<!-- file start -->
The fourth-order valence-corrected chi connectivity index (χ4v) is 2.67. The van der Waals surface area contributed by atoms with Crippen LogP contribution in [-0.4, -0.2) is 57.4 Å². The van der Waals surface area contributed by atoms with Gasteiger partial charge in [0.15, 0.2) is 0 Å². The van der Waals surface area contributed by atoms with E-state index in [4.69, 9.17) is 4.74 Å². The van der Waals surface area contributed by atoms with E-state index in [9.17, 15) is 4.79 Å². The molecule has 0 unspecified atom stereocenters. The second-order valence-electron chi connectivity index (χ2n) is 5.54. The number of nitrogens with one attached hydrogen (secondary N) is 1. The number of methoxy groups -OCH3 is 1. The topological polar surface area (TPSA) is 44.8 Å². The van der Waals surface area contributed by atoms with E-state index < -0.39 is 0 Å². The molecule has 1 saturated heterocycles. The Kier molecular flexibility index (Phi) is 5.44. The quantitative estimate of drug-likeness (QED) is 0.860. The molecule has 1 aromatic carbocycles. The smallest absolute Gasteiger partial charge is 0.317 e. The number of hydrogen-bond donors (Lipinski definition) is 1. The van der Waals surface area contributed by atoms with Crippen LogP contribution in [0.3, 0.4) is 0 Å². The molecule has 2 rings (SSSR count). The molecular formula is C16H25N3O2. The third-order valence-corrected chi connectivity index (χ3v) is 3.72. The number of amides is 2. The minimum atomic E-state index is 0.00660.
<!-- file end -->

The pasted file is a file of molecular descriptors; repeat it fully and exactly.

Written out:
The fourth-order valence-corrected chi connectivity index (χ4v) is 2.67. The van der Waals surface area contributed by atoms with Crippen LogP contribution in [-0.4, -0.2) is 57.4 Å². The van der Waals surface area contributed by atoms with Gasteiger partial charge in [0.15, 0.2) is 0 Å². The van der Waals surface area contributed by atoms with E-state index in [4.69, 9.17) is 4.74 Å². The van der Waals surface area contributed by atoms with E-state index in [9.17, 15) is 4.79 Å². The molecule has 0 unspecified atom stereocenters. The second-order valence-electron chi connectivity index (χ2n) is 5.54. The number of nitrogens with one attached hydrogen (secondary N) is 1. The number of methoxy groups -OCH3 is 1. The topological polar surface area (TPSA) is 44.8 Å². The van der Waals surface area contributed by atoms with E-state index < -0.39 is 0 Å². The molecule has 1 saturated heterocycles. The Kier molecular flexibility index (Phi) is 5.44. The quantitative estimate of drug-likeness (QED) is 0.860. The molecule has 1 aromatic carbocycles. The smallest absolute Gasteiger partial charge is 0.317 e. The number of hydrogen-bond donors (Lipinski definition) is 1. The van der Waals surface area contributed by atoms with Crippen LogP contribution in [0.3, 0.4) is 0 Å². The molecule has 2 rings (SSSR count). The molecular formula is C16H25N3O2. The third-order valence-corrected chi connectivity index (χ3v) is 3.72. The number of amides is 2. The minimum atomic E-state index is 0.00660.